WASHINGTON — Unlike the wars in Iraq and Afghanistan, where the Army's capability dominated the enemy's, the service will be fighting in domains that are hotly contested from the start, which means it will have to refocus on capabilities that previously were on the back-burner.

Long-Range Precision Fires (LRPF) is high on the Army's list.

The Army is emphasizing a new multi-domain battle concept, which assumes all domains are contested in a way the service hasn't seen in a long time, the Army's Capabilities Integration Center director, Lt. Gen. H.R. McMaster, said in a teleconference with reporters ahead of the Association of the US Army's annual conference.

"If all domains are contested, what that means is the Army can no longer rely on other service capabilities to do things that we assumed that they would be able to do," he said. During the peace dividend following the Cold War, the Army cut way back on certain capabilities like electronic warfare and long-range fires, assuming it could rely on another service to fill the gap, according to McMaster.

That thinking greatly reduce the Army's capability in long-range fires capacity, he noted.

"What we are endeavoring to do is to build capabilities into the Army to allow the Army what it used to do, and always has been able to do, which is defeat enemy forces on land, secure terrain to deny its use to the enemy, protect populations, consolidate military gains, but, increasingly, to project power outward from land into ... aerospace, maritime or cyber space and across the electromagnetic spectrum," McMaster said.

This means the Army needs cross-domain fires and artillery batteries to deliver surface-to-surface, surface-to-air and shore-to-ship capabilities, according to McMaster.


Army Chief of Staff Gen. Mark Milley has stressed the importance of LRPF in order to establish air supremacy from the ground. McMaster said Russia has shown this capability, posing a major threat to the Ukrainian air force, for example.

The Army awarded two contracts through the Defense Ordnance Technology Consortium to Lockheed Martin and Raytheon in August. "The contracts will initiate trade studies for systems and component-level requirements, analyze alternative technical solutions and contribute to risk identification for the program," Dan O’Boyle, an Army spokesman, told Defense News.

In addition, two technology-maturation, risk-reduction agreements for missile design and prototype development and testing are expected to be awarded in the second quarter of fiscal 2017, focusing on design of the missile, the launch-pod missile container, and will culminate with a flight test to validate the prototype’s performance, O’Boyle said.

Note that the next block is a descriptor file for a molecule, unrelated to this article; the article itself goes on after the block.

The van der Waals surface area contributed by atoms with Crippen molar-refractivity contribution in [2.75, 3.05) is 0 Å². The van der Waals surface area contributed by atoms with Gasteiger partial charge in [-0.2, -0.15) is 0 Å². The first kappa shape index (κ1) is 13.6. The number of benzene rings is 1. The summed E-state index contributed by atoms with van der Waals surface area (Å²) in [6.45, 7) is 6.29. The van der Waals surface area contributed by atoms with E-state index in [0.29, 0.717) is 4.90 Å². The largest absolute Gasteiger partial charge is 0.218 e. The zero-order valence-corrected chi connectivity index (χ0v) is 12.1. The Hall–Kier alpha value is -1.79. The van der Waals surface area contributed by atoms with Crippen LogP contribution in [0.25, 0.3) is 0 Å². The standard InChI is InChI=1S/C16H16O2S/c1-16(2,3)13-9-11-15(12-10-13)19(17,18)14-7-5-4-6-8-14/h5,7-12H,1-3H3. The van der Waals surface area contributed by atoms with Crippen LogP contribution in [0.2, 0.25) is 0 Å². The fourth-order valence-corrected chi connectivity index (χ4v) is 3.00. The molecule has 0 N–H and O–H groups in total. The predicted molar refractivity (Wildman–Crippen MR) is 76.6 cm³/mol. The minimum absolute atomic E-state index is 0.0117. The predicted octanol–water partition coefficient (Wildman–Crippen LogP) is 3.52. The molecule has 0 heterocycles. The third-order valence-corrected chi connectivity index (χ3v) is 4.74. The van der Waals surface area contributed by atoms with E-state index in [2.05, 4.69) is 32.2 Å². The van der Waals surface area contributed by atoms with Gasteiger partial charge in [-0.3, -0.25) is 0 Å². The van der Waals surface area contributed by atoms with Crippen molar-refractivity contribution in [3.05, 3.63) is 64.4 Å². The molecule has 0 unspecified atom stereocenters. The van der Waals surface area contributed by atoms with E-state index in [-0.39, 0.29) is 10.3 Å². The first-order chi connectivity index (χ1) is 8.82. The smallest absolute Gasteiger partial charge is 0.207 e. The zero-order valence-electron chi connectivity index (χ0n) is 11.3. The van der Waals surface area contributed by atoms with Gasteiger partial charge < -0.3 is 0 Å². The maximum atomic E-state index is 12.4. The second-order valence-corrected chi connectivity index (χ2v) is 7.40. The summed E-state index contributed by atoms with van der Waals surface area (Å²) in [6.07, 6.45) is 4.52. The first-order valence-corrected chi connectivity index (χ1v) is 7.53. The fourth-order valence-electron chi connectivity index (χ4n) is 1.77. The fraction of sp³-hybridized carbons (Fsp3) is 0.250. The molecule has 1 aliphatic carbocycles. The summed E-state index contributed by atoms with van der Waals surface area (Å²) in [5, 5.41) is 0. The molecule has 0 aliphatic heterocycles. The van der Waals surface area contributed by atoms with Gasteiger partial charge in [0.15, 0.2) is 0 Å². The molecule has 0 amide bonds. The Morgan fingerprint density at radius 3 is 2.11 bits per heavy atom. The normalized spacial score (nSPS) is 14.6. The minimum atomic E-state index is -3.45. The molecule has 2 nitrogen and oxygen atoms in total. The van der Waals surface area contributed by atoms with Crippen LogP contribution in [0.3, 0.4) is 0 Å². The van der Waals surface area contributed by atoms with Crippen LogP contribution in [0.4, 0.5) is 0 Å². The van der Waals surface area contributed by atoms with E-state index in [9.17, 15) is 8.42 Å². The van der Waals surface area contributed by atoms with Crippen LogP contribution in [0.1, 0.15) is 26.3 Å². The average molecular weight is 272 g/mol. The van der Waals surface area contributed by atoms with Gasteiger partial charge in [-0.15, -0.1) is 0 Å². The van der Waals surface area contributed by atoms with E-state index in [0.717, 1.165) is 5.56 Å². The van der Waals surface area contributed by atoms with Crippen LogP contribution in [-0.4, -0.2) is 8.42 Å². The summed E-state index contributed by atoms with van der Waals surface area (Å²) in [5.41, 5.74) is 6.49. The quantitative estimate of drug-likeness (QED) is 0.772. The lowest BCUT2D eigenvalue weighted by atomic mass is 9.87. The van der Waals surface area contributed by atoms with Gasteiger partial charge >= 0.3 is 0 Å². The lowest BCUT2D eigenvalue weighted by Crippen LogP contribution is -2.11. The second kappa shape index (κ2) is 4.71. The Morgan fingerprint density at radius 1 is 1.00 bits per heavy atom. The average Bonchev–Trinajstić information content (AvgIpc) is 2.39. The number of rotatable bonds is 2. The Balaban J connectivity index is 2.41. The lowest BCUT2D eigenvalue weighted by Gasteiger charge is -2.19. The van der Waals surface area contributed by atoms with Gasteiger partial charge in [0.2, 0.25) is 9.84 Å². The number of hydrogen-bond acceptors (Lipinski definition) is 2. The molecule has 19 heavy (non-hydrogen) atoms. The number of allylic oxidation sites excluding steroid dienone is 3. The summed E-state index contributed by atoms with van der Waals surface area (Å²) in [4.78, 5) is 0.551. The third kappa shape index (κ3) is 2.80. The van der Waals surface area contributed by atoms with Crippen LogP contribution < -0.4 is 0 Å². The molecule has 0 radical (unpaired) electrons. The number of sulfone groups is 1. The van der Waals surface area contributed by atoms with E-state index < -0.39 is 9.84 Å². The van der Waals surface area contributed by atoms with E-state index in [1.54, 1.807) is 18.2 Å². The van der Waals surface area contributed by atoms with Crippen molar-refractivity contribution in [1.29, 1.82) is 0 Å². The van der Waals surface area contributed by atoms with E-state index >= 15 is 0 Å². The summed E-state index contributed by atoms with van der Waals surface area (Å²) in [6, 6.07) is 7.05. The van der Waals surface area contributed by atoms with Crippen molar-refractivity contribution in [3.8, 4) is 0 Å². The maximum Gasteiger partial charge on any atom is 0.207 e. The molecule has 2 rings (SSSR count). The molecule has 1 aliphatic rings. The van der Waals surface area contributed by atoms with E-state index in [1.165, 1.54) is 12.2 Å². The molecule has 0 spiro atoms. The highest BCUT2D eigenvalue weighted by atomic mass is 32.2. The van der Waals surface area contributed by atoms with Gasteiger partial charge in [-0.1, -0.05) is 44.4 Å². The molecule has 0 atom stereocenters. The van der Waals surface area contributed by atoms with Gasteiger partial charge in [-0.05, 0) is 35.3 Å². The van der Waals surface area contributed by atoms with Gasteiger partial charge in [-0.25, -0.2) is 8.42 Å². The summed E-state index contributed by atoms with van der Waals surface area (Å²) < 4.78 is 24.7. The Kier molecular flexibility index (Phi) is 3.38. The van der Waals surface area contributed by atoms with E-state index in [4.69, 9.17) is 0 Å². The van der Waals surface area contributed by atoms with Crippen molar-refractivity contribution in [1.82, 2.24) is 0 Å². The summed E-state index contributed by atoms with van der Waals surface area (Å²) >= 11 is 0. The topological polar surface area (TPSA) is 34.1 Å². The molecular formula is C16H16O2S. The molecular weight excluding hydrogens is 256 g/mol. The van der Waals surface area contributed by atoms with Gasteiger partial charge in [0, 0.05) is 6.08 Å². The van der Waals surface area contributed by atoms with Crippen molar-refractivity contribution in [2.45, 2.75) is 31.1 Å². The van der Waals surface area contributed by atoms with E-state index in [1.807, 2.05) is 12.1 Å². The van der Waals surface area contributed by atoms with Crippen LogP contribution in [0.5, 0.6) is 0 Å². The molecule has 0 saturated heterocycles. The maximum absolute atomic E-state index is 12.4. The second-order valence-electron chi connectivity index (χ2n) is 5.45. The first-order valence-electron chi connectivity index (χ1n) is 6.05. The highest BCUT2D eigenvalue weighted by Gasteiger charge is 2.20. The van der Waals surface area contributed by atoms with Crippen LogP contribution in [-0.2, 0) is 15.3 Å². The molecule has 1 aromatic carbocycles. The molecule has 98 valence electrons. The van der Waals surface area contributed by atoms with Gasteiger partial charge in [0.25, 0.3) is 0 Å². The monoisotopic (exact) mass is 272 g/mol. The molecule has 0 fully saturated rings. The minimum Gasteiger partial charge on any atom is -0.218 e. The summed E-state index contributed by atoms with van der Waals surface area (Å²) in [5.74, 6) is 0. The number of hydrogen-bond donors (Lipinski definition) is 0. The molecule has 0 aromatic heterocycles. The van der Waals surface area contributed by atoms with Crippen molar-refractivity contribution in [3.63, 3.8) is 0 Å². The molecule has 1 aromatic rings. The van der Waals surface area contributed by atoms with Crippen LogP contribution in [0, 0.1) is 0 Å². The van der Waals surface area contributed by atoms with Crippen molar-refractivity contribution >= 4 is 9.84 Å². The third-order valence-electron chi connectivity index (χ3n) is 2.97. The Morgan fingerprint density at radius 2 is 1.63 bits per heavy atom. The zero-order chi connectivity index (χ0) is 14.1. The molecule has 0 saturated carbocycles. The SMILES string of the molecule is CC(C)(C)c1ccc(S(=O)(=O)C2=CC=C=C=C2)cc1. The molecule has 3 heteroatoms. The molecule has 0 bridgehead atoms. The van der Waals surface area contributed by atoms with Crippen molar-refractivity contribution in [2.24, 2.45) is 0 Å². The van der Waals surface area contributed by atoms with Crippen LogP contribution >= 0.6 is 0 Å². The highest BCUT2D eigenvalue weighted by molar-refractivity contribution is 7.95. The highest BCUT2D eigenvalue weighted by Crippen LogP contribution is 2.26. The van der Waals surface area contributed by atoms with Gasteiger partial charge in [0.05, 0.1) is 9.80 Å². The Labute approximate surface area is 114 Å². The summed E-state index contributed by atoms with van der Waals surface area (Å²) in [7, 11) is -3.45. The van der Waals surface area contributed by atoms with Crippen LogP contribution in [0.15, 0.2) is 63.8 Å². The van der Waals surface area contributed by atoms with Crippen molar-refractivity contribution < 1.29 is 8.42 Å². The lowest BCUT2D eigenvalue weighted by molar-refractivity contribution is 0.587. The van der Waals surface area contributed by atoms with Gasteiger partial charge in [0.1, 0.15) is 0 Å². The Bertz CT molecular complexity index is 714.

The program will also hold an Extended Range Missile Technology Demonstration to conduct risk-reduction of potential LRPF technologies, he added, and General Dynamics, Orbital ATK and Raytheon have been invited to participate.

The demonstration will be conducted this fall, O’Boyle said, and will guide the Army toward decisions on LRPF cost, schedule and performance.

Raytheon’s JR Smith, director of Advanced Land Warfare Systems, told Defense News in a recent interview that the company was awarded a $5.7 million contract to study design concepts and various components over the course of nine months. The company also submitted a proposal in July for the next step, the technology maturation and risk reduction component of development.

The TMRR is expected to culminate in three to four years with a series of guided flight tests and the Army will likely downselect to one contractor to enter into the engineering and manufacturing development phase, Smith said.

But three to four years is a long time to wait to get to EMD and, therefore, Smith said, Raytheon is "really trying to work very hard with the Army to see what we can do to accelerate development without incurring significant risk to the effort."

LRPF is intended to ultimately replace the Lockheed Martin-made Army Tactical Missile System (ATACMS), which was developed in the late 1970s and fielded in the early 1980s.

Misty Holmes, Lockheed Martin’s business development manager for LRPF, said the company, which also received a contract to run risk reduction for a future missile, is using its experience as the only remaining producer of long-range, tactical, surface-to-surface missiles employed by the Army today to develop its LRPF offering. Holmes said Lockheed could not disclose the contract amount.

The offering from Lockheed is expected to improve ATACMS range of 300-plus kilometers to 499 kilometers, the Army’s set requirement for a future missile, Holmes said, and will also have enhanced lethality and improved navigation systems.

Raytheon noted that the Army has indicated a strong desire to increase the rate of fire, so instead of fitting one missile per pod, the company plans to fit two in one pod with missiles that have 16-inch diameters, according to Smith.

The legacy ATACMS can be fired from multiple rocket launchers including the M270 Multiple Rocket Launch System and High Mobility Artillery Rocket System.

"We can make all kinds of warheads and payloads," Smith said, but striking the balance between lethality, rate-of-fire and cost is where the challenge lies. "We are going to be trying do that in the next nine months under this contract."

While Raytheon believes there’s a way to speed up procurement of LRPF, the Army said any project acceleration strategy is "pre-decisional at this time," according to O’Boyle.